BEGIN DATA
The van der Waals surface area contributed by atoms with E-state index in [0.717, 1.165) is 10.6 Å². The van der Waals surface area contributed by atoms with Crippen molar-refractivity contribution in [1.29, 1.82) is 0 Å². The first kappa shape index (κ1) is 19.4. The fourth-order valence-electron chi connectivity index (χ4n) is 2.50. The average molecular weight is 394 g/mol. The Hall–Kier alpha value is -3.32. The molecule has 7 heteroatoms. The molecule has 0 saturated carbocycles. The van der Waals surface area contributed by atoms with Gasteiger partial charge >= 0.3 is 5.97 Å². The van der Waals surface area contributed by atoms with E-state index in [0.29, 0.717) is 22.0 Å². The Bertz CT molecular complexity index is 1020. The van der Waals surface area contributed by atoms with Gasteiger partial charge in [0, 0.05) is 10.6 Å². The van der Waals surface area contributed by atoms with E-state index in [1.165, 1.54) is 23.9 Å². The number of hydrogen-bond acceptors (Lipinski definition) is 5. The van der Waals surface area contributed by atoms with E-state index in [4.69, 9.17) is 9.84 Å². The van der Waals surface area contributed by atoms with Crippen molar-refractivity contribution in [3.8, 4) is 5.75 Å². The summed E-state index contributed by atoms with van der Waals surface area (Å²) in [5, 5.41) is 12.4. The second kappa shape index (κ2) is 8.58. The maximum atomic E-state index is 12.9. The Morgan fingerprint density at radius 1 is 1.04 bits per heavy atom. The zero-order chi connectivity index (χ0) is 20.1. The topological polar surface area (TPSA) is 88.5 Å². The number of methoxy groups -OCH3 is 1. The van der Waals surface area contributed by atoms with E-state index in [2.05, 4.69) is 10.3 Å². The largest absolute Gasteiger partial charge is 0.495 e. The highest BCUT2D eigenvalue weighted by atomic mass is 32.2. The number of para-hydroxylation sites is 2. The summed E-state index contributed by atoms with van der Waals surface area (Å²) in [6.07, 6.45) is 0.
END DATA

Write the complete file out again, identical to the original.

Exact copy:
The van der Waals surface area contributed by atoms with E-state index in [0.717, 1.165) is 10.6 Å². The van der Waals surface area contributed by atoms with Crippen molar-refractivity contribution in [1.29, 1.82) is 0 Å². The first kappa shape index (κ1) is 19.4. The fourth-order valence-electron chi connectivity index (χ4n) is 2.50. The average molecular weight is 394 g/mol. The Hall–Kier alpha value is -3.32. The molecule has 7 heteroatoms. The molecule has 0 saturated carbocycles. The van der Waals surface area contributed by atoms with Gasteiger partial charge >= 0.3 is 5.97 Å². The van der Waals surface area contributed by atoms with E-state index in [0.29, 0.717) is 22.0 Å². The Bertz CT molecular complexity index is 1020. The van der Waals surface area contributed by atoms with Gasteiger partial charge in [0, 0.05) is 10.6 Å². The van der Waals surface area contributed by atoms with E-state index in [1.165, 1.54) is 23.9 Å². The number of hydrogen-bond acceptors (Lipinski definition) is 5. The van der Waals surface area contributed by atoms with E-state index in [4.69, 9.17) is 9.84 Å². The van der Waals surface area contributed by atoms with Crippen molar-refractivity contribution in [3.8, 4) is 5.75 Å². The summed E-state index contributed by atoms with van der Waals surface area (Å²) in [5, 5.41) is 12.4. The second kappa shape index (κ2) is 8.58. The maximum atomic E-state index is 12.9. The Morgan fingerprint density at radius 1 is 1.04 bits per heavy atom. The zero-order chi connectivity index (χ0) is 20.1. The topological polar surface area (TPSA) is 88.5 Å². The number of methoxy groups -OCH3 is 1. The van der Waals surface area contributed by atoms with E-state index in [2.05, 4.69) is 10.3 Å². The largest absolute Gasteiger partial charge is 0.495 e. The highest BCUT2D eigenvalue weighted by atomic mass is 32.2. The number of para-hydroxylation sites is 2. The summed E-state index contributed by atoms with van der Waals surface area (Å²) in [6.07, 6.45) is 0.